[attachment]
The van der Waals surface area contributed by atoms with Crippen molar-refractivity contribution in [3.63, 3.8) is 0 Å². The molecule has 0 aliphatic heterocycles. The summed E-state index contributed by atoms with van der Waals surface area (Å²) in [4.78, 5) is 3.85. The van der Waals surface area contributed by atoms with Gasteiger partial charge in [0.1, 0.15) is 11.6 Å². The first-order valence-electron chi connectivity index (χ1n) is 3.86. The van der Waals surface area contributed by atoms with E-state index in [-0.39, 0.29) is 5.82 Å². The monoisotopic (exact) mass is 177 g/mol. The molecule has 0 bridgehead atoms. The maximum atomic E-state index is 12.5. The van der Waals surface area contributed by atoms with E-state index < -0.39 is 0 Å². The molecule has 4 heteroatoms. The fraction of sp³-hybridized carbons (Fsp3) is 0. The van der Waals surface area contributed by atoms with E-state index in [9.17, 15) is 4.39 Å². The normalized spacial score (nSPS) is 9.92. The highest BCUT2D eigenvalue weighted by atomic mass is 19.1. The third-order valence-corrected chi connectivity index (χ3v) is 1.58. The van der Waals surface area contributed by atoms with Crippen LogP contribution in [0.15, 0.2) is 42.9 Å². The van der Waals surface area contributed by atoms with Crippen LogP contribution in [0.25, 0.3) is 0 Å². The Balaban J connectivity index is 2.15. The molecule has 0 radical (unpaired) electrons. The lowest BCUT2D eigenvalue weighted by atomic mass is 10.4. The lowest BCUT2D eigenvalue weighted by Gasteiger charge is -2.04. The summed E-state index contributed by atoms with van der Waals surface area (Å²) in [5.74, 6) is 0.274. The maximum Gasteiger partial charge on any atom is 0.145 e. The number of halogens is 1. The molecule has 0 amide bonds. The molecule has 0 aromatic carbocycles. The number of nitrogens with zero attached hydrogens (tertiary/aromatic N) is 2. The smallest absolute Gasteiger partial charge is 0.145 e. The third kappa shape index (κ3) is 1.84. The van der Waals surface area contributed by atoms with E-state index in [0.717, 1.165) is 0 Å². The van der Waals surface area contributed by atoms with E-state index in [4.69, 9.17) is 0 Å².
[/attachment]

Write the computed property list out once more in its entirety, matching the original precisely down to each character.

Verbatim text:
The van der Waals surface area contributed by atoms with Crippen molar-refractivity contribution in [3.63, 3.8) is 0 Å². The molecule has 0 aliphatic heterocycles. The summed E-state index contributed by atoms with van der Waals surface area (Å²) in [4.78, 5) is 3.85. The van der Waals surface area contributed by atoms with Gasteiger partial charge in [0.1, 0.15) is 11.6 Å². The first-order valence-electron chi connectivity index (χ1n) is 3.86. The van der Waals surface area contributed by atoms with E-state index in [-0.39, 0.29) is 5.82 Å². The monoisotopic (exact) mass is 177 g/mol. The molecule has 0 bridgehead atoms. The maximum atomic E-state index is 12.5. The van der Waals surface area contributed by atoms with E-state index < -0.39 is 0 Å². The molecule has 4 heteroatoms. The fraction of sp³-hybridized carbons (Fsp3) is 0. The van der Waals surface area contributed by atoms with E-state index in [9.17, 15) is 4.39 Å². The normalized spacial score (nSPS) is 9.92. The highest BCUT2D eigenvalue weighted by atomic mass is 19.1. The third-order valence-corrected chi connectivity index (χ3v) is 1.58. The van der Waals surface area contributed by atoms with Crippen LogP contribution in [0.15, 0.2) is 42.9 Å². The van der Waals surface area contributed by atoms with Crippen LogP contribution in [0.25, 0.3) is 0 Å². The Balaban J connectivity index is 2.15. The molecule has 0 radical (unpaired) electrons. The lowest BCUT2D eigenvalue weighted by atomic mass is 10.4. The lowest BCUT2D eigenvalue weighted by Gasteiger charge is -2.04. The summed E-state index contributed by atoms with van der Waals surface area (Å²) in [5.74, 6) is 0.274. The maximum Gasteiger partial charge on any atom is 0.145 e. The number of halogens is 1. The molecule has 0 amide bonds. The molecule has 0 aromatic carbocycles. The number of nitrogens with zero attached hydrogens (tertiary/aromatic N) is 2. The smallest absolute Gasteiger partial charge is 0.145 e. The third kappa shape index (κ3) is 1.84. The van der Waals surface area contributed by atoms with E-state index in [0.717, 1.165) is 0 Å². The van der Waals surface area contributed by atoms with E-state index in [4.69, 9.17) is 0 Å².